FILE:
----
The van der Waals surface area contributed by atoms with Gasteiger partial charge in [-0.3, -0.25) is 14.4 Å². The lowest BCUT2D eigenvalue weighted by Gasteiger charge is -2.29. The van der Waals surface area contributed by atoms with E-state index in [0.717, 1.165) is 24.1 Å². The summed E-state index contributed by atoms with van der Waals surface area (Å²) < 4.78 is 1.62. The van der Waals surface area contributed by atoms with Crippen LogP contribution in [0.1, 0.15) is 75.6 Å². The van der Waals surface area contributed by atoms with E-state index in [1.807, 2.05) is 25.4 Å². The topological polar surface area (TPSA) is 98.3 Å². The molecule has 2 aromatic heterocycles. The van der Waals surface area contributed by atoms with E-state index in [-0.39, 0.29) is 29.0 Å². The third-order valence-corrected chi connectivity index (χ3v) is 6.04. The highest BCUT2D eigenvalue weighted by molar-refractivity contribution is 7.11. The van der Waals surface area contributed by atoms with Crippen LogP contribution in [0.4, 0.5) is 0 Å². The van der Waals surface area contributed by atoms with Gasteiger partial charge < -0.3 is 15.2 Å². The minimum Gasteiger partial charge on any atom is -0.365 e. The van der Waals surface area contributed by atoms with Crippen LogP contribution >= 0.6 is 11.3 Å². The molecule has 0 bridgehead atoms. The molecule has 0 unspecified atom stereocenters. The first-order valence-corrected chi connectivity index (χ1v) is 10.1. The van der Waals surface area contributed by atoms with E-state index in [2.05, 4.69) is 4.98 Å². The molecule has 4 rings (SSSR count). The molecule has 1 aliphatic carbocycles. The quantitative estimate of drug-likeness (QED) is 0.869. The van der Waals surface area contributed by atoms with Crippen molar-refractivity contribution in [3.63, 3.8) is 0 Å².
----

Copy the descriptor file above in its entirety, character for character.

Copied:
The van der Waals surface area contributed by atoms with Gasteiger partial charge in [-0.3, -0.25) is 14.4 Å². The lowest BCUT2D eigenvalue weighted by Gasteiger charge is -2.29. The van der Waals surface area contributed by atoms with E-state index in [0.717, 1.165) is 24.1 Å². The summed E-state index contributed by atoms with van der Waals surface area (Å²) < 4.78 is 1.62. The van der Waals surface area contributed by atoms with Crippen LogP contribution in [0.1, 0.15) is 75.6 Å². The van der Waals surface area contributed by atoms with E-state index in [1.807, 2.05) is 25.4 Å². The topological polar surface area (TPSA) is 98.3 Å². The molecule has 2 aromatic heterocycles. The van der Waals surface area contributed by atoms with E-state index in [-0.39, 0.29) is 29.0 Å². The third-order valence-corrected chi connectivity index (χ3v) is 6.04. The highest BCUT2D eigenvalue weighted by molar-refractivity contribution is 7.11. The van der Waals surface area contributed by atoms with Crippen LogP contribution in [0.4, 0.5) is 0 Å². The van der Waals surface area contributed by atoms with Gasteiger partial charge < -0.3 is 15.2 Å². The minimum Gasteiger partial charge on any atom is -0.365 e. The van der Waals surface area contributed by atoms with Crippen LogP contribution >= 0.6 is 11.3 Å². The molecule has 0 bridgehead atoms. The molecule has 0 unspecified atom stereocenters. The first-order valence-corrected chi connectivity index (χ1v) is 10.1. The van der Waals surface area contributed by atoms with E-state index in [2.05, 4.69) is 4.98 Å². The molecule has 4 rings (SSSR count). The molecule has 1 aliphatic carbocycles. The quantitative estimate of drug-likeness (QED) is 0.869. The van der Waals surface area contributed by atoms with Crippen molar-refractivity contribution in [3.63, 3.8) is 0 Å².